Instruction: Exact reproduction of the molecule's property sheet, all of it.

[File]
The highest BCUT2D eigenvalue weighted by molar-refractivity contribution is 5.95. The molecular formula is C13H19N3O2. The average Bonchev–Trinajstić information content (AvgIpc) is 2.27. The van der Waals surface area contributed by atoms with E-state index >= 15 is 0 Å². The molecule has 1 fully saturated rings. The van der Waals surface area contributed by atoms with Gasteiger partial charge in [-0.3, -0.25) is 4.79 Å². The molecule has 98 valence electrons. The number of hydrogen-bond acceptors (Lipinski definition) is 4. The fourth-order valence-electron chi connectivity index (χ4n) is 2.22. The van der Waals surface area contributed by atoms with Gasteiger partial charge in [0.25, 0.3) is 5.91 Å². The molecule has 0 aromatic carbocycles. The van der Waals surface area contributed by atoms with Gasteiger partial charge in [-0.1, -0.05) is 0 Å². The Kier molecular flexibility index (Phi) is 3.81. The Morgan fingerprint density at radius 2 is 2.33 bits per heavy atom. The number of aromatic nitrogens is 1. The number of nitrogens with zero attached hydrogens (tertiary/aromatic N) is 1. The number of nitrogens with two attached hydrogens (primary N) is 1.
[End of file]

The highest BCUT2D eigenvalue weighted by molar-refractivity contribution is 5.95. The molecular formula is C13H19N3O2. The average Bonchev–Trinajstić information content (AvgIpc) is 2.27. The van der Waals surface area contributed by atoms with E-state index >= 15 is 0 Å². The molecule has 1 fully saturated rings. The van der Waals surface area contributed by atoms with Gasteiger partial charge in [-0.3, -0.25) is 4.79 Å². The molecule has 98 valence electrons. The number of hydrogen-bond acceptors (Lipinski definition) is 4. The fourth-order valence-electron chi connectivity index (χ4n) is 2.22. The van der Waals surface area contributed by atoms with Gasteiger partial charge in [0.25, 0.3) is 5.91 Å². The molecule has 0 aromatic carbocycles. The van der Waals surface area contributed by atoms with Gasteiger partial charge in [-0.1, -0.05) is 0 Å². The Kier molecular flexibility index (Phi) is 3.81. The Morgan fingerprint density at radius 2 is 2.33 bits per heavy atom. The number of aromatic nitrogens is 1. The number of nitrogens with zero attached hydrogens (tertiary/aromatic N) is 1. The number of nitrogens with two attached hydrogens (primary N) is 1.